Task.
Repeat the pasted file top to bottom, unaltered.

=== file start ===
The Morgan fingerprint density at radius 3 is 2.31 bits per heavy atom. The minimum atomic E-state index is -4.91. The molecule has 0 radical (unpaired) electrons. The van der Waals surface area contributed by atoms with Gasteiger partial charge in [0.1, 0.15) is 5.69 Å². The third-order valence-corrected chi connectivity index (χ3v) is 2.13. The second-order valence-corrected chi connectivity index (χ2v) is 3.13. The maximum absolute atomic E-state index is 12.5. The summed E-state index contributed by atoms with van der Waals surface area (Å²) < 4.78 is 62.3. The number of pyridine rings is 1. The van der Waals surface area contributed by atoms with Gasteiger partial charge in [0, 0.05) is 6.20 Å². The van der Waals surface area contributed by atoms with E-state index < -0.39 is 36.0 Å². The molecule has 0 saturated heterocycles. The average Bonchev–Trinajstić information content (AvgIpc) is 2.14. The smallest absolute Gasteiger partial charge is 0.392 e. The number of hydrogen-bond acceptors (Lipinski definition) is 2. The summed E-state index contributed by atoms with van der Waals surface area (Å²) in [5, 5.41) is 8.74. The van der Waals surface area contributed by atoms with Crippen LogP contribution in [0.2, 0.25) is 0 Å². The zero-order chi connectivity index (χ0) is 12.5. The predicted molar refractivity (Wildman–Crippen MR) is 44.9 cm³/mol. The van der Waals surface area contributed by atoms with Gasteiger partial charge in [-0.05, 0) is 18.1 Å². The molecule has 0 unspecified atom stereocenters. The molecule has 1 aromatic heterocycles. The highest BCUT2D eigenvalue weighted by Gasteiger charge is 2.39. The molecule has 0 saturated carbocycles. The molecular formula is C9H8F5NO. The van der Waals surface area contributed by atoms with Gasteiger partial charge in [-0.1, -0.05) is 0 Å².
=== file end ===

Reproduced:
The Morgan fingerprint density at radius 3 is 2.31 bits per heavy atom. The minimum atomic E-state index is -4.91. The molecule has 0 radical (unpaired) electrons. The van der Waals surface area contributed by atoms with Gasteiger partial charge in [0.1, 0.15) is 5.69 Å². The third-order valence-corrected chi connectivity index (χ3v) is 2.13. The second-order valence-corrected chi connectivity index (χ2v) is 3.13. The maximum absolute atomic E-state index is 12.5. The summed E-state index contributed by atoms with van der Waals surface area (Å²) < 4.78 is 62.3. The number of pyridine rings is 1. The van der Waals surface area contributed by atoms with Gasteiger partial charge in [0, 0.05) is 6.20 Å². The van der Waals surface area contributed by atoms with E-state index < -0.39 is 36.0 Å². The molecule has 0 saturated heterocycles. The average Bonchev–Trinajstić information content (AvgIpc) is 2.14. The smallest absolute Gasteiger partial charge is 0.392 e. The number of hydrogen-bond acceptors (Lipinski definition) is 2. The summed E-state index contributed by atoms with van der Waals surface area (Å²) in [5, 5.41) is 8.74. The van der Waals surface area contributed by atoms with Crippen LogP contribution in [0.2, 0.25) is 0 Å². The zero-order chi connectivity index (χ0) is 12.5. The predicted molar refractivity (Wildman–Crippen MR) is 44.9 cm³/mol. The van der Waals surface area contributed by atoms with Gasteiger partial charge in [-0.05, 0) is 18.1 Å². The molecule has 0 unspecified atom stereocenters. The molecule has 1 aromatic heterocycles. The highest BCUT2D eigenvalue weighted by Gasteiger charge is 2.39. The molecule has 0 saturated carbocycles. The molecular formula is C9H8F5NO. The van der Waals surface area contributed by atoms with Gasteiger partial charge in [-0.1, -0.05) is 0 Å².